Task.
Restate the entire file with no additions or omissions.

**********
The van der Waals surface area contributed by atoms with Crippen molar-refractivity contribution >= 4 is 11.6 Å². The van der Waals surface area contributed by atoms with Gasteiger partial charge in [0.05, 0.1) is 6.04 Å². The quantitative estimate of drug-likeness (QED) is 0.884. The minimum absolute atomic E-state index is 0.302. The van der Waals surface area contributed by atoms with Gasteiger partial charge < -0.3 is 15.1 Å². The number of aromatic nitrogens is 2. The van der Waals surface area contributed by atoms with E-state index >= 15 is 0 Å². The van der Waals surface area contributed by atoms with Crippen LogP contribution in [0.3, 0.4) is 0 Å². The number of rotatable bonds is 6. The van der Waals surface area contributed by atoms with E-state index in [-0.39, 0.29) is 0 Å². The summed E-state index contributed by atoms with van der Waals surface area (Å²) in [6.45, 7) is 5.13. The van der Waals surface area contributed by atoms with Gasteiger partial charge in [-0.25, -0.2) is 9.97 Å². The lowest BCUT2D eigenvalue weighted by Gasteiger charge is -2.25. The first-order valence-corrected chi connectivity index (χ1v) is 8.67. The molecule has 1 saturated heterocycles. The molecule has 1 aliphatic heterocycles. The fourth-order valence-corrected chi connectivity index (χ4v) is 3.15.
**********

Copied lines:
The van der Waals surface area contributed by atoms with Crippen molar-refractivity contribution >= 4 is 11.6 Å². The van der Waals surface area contributed by atoms with Gasteiger partial charge in [0.05, 0.1) is 6.04 Å². The quantitative estimate of drug-likeness (QED) is 0.884. The minimum absolute atomic E-state index is 0.302. The van der Waals surface area contributed by atoms with Gasteiger partial charge < -0.3 is 15.1 Å². The number of aromatic nitrogens is 2. The van der Waals surface area contributed by atoms with E-state index >= 15 is 0 Å². The van der Waals surface area contributed by atoms with Crippen LogP contribution in [0.3, 0.4) is 0 Å². The number of rotatable bonds is 6. The van der Waals surface area contributed by atoms with E-state index in [-0.39, 0.29) is 0 Å². The summed E-state index contributed by atoms with van der Waals surface area (Å²) in [6.45, 7) is 5.13. The van der Waals surface area contributed by atoms with Gasteiger partial charge in [-0.25, -0.2) is 9.97 Å². The lowest BCUT2D eigenvalue weighted by Gasteiger charge is -2.25. The first-order valence-corrected chi connectivity index (χ1v) is 8.67. The molecule has 1 saturated heterocycles. The molecule has 1 aliphatic heterocycles. The fourth-order valence-corrected chi connectivity index (χ4v) is 3.15.